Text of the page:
In the article, How far is Betelgeuse?, on earthsky.org, author Larry Sessions explains how astronomers measure the distance between stars that are far away. It is very difficult to directly measure the distances between faraway astronomical objects in the night sky. By using the concept of parallax, one would be able to measure the distance to nearby stars. As an example to understand what a parallax is, hold your arm directly out in front of you with your thumb pointed up. Pay attention to where it seems to be against the background. Close one eye while holding your arm in the same position. Now close the other eye while opening the first. Your thumb should have appeared to shift slightly to the side. That is because you have two eyes at two separate positions looking at one object independently from one another. The reason the object doesn’t appear to shift while looking at it with both eyes is because our brains automatically calculate the distances from which the view differs. Ancient astronomers thought that using this concept to measure the distance to stars would work in the same way. They were correct. So instead of using two eyes, they used two different locations of the Earth, two positions, each at opposite sides of the sun. Using the diameter of Earth’s orbit, one can observe an object and measure the distance easily.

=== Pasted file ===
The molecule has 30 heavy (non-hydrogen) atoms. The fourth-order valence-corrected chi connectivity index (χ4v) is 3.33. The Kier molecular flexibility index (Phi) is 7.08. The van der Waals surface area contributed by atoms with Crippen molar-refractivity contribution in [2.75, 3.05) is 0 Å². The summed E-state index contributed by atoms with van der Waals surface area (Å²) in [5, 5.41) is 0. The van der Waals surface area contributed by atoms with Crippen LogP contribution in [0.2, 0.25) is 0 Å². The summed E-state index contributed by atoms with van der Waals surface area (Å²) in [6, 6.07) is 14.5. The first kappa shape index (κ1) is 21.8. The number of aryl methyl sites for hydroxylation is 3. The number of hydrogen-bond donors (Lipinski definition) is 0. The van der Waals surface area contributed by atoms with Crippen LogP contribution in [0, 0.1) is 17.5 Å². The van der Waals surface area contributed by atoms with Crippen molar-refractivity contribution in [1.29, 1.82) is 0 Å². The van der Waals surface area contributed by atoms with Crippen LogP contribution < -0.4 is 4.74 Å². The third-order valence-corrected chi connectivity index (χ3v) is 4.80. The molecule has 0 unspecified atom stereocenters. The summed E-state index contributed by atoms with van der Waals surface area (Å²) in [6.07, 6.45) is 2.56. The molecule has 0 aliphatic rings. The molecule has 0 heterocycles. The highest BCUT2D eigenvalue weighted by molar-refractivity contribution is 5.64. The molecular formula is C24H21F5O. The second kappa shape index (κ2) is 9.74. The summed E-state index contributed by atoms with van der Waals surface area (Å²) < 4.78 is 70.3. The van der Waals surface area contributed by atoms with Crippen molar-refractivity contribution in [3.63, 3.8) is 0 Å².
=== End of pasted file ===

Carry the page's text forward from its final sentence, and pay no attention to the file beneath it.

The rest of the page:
Using this method, astronomers were able to correct their inaccurate original estimated distance to Betelgeuse from a parallax angle of 7.63 milliarcseconds and at a distance of 430 light-years to 5.07 milliarcseconds and at a distance of approximately 643 light-years away.
This article relates to our eleventh conceptual objective, “I can explain how astronomers study the properties of stars including: distance, size and mass.” In our Lecture Tutorials workbook, we looked at The Parsec section to help us understand how to use parallax. This is the apparent motion of nearby objects relative to distant objects. We were able to determine that the closer a star is, the larger the parallax angle. Likewise, the farther away a star is from Earth, the smaller the parallax angle. Another connection to class would be another Lecture Tutorials section, Parallax and Distance. Parallax angles are so small that they are measured in units of arcseconds. 1 arcsecond is 1/3600 of 1 degree. In this tutorial we were to able to follow a set of drawings of a starfield showing one star moving back and forth across the starfield with respect to the more distant stars. These drawings are taken at different times in the year to show the star gradually moving across the starfield. This star exhibits parallax.
I was interested in reading this article. I liked that the article gave a personal example of how to understand parallax and parallax angles. This concept is helpful in understanding how astronomers are able to measure distances between stars. Overall, I enjoyed reading this article.